However, this is only the first step in addressing the systemic problem of hate crimes against vulnerable communities. According to the Bureau of Justice Statistics (a division of the DOJ), 259,000 hate crimes occurred each year on average between 2007-2011. In contrast, the FBI recorded only 7,254 hate crimes for 2011. This 35 fold gap in documenting hate crimes is unconscionable.To combat this problem, ICAAD is:
- Submitting shadow reports to the Committees for the International Covenant on Civil and Political Rights (ICCPR) and the International Convention on the Elimination of Racial Discrimination (ICERD) regarding the U.S. government’s failure to document and monitor hate crimes. ICAAD participated as a member ofUSHRN in civil society consultations for both treaties on May 30, 2013 and February 11, 2013 respectively.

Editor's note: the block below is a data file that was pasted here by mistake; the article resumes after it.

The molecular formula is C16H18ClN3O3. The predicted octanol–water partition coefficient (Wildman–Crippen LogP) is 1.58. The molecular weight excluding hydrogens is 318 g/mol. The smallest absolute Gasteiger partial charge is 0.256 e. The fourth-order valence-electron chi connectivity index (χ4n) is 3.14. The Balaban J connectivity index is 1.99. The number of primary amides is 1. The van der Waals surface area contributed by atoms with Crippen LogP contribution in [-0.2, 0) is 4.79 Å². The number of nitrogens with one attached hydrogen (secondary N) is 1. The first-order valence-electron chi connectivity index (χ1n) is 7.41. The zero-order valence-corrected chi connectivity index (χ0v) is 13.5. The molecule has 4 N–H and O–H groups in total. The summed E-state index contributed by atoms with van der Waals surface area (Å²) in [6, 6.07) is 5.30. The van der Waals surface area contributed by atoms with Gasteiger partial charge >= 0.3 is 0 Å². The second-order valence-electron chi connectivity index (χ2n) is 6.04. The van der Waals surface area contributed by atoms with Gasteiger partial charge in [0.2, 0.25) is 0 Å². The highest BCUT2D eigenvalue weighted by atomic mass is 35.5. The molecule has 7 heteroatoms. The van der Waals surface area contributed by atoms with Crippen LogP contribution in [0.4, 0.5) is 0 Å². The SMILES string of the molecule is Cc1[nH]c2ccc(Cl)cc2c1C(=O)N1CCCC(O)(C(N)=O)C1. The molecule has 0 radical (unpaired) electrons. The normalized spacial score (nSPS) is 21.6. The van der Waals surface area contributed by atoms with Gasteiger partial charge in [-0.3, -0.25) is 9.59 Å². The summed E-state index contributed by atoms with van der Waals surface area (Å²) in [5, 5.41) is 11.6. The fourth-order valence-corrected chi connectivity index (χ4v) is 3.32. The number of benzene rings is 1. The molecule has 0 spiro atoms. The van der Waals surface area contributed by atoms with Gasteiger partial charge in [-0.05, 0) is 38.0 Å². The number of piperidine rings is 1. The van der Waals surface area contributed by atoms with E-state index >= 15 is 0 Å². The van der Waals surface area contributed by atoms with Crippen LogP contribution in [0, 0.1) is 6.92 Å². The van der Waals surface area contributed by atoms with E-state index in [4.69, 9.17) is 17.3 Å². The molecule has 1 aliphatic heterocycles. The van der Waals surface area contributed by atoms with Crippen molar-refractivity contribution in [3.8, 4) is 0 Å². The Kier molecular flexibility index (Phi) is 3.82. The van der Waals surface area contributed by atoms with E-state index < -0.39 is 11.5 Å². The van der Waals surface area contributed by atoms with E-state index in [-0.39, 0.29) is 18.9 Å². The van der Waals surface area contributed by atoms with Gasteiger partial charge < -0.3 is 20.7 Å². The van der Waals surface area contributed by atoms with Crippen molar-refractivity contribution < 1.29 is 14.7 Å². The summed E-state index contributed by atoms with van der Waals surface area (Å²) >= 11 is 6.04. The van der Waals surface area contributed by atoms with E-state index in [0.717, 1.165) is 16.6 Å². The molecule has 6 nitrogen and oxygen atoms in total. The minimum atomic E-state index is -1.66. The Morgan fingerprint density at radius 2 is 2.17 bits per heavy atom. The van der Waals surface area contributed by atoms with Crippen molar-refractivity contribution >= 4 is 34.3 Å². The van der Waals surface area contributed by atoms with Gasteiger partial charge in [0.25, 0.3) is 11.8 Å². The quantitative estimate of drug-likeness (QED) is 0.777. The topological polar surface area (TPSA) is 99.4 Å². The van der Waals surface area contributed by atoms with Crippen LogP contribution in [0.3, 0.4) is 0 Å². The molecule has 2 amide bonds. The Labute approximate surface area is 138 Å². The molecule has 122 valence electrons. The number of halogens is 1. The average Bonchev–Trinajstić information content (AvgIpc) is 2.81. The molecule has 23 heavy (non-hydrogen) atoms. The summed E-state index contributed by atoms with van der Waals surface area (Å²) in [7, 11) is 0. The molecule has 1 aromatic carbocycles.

- Researching and identifying trends and gaps in hate crimes statistics over the past decade with the help of graduate student interns from Carnegie Mellon’s Heinz School of Public Policy and Information Systems.
- Publishing a law review article in Berkeley’s Asian American Law Journal (AALJ) on ICAAD’s systems approach to addressing structural discrimination. The journal article focuses on hate crimes in the U.S. as the lens in which to tell the story.
ICAAD would like to recognize the bipartisan support from over 140 members of the U.S. House of Representatives, U.S. Senate, and the recommendations submitted by the Department of Justice Civil Rights Division and Community Relations Service to the FBI. Furthermore, contributions from the Sikh Coalition, Anti-Defamation League (ADL), and American-Arab Anti-Discrimination Committee (ADC) played a decisive role in getting the FBI to change its coding policies.